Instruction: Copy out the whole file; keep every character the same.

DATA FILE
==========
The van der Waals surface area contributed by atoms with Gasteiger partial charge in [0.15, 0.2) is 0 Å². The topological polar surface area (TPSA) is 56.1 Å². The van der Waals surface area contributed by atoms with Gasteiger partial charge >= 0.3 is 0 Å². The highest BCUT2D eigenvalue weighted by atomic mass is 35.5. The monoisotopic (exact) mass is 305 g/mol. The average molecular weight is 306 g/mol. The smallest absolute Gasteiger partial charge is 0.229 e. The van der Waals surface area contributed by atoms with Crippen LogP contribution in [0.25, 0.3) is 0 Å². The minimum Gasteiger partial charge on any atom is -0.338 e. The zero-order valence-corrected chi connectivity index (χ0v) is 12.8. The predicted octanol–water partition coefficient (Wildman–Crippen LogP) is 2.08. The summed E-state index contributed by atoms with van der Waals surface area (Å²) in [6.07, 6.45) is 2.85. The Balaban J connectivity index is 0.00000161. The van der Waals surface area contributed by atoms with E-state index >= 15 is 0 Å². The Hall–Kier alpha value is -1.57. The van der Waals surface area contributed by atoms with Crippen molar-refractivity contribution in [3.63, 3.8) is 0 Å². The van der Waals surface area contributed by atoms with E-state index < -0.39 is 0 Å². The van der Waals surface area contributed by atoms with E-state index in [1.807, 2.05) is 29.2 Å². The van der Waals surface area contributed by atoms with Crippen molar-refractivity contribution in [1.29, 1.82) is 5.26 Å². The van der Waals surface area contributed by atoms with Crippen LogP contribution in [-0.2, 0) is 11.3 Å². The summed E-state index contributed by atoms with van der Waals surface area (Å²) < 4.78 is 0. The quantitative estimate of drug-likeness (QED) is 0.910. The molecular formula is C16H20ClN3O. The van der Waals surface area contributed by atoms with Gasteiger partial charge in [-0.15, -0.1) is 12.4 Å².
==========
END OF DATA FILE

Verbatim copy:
The van der Waals surface area contributed by atoms with Gasteiger partial charge in [0.15, 0.2) is 0 Å². The topological polar surface area (TPSA) is 56.1 Å². The van der Waals surface area contributed by atoms with Gasteiger partial charge >= 0.3 is 0 Å². The highest BCUT2D eigenvalue weighted by atomic mass is 35.5. The monoisotopic (exact) mass is 305 g/mol. The average molecular weight is 306 g/mol. The smallest absolute Gasteiger partial charge is 0.229 e. The van der Waals surface area contributed by atoms with Crippen LogP contribution in [0.25, 0.3) is 0 Å². The minimum Gasteiger partial charge on any atom is -0.338 e. The zero-order valence-corrected chi connectivity index (χ0v) is 12.8. The predicted octanol–water partition coefficient (Wildman–Crippen LogP) is 2.08. The summed E-state index contributed by atoms with van der Waals surface area (Å²) in [6.07, 6.45) is 2.85. The Balaban J connectivity index is 0.00000161. The van der Waals surface area contributed by atoms with E-state index >= 15 is 0 Å². The Hall–Kier alpha value is -1.57. The van der Waals surface area contributed by atoms with Crippen molar-refractivity contribution in [3.63, 3.8) is 0 Å². The van der Waals surface area contributed by atoms with E-state index < -0.39 is 0 Å². The van der Waals surface area contributed by atoms with E-state index in [1.807, 2.05) is 29.2 Å². The van der Waals surface area contributed by atoms with Crippen molar-refractivity contribution in [1.29, 1.82) is 5.26 Å². The van der Waals surface area contributed by atoms with Crippen LogP contribution in [-0.2, 0) is 11.3 Å². The summed E-state index contributed by atoms with van der Waals surface area (Å²) < 4.78 is 0. The quantitative estimate of drug-likeness (QED) is 0.910. The molecular formula is C16H20ClN3O. The van der Waals surface area contributed by atoms with Gasteiger partial charge in [-0.15, -0.1) is 12.4 Å².